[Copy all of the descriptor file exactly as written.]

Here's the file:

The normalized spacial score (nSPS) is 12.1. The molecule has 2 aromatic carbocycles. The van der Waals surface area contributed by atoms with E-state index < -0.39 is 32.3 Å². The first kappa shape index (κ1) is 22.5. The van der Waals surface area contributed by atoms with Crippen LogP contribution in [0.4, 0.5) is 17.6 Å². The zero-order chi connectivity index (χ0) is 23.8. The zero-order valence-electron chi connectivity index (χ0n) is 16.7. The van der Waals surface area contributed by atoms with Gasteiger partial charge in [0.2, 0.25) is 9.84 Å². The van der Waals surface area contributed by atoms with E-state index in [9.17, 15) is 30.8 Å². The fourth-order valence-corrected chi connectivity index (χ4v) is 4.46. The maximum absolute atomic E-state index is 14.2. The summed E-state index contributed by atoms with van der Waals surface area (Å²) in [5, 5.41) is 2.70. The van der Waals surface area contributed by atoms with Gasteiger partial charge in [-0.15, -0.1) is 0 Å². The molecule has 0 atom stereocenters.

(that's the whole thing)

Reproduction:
The normalized spacial score (nSPS) is 12.1. The molecule has 2 aromatic carbocycles. The van der Waals surface area contributed by atoms with E-state index < -0.39 is 32.3 Å². The first kappa shape index (κ1) is 22.5. The van der Waals surface area contributed by atoms with Crippen LogP contribution in [0.4, 0.5) is 17.6 Å². The zero-order chi connectivity index (χ0) is 23.8. The zero-order valence-electron chi connectivity index (χ0n) is 16.7. The van der Waals surface area contributed by atoms with Gasteiger partial charge in [0.2, 0.25) is 9.84 Å². The van der Waals surface area contributed by atoms with E-state index in [9.17, 15) is 30.8 Å². The fourth-order valence-corrected chi connectivity index (χ4v) is 4.46. The maximum absolute atomic E-state index is 14.2. The summed E-state index contributed by atoms with van der Waals surface area (Å²) in [5, 5.41) is 2.70. The van der Waals surface area contributed by atoms with Gasteiger partial charge in [-0.15, -0.1) is 0 Å². The molecule has 0 atom stereocenters.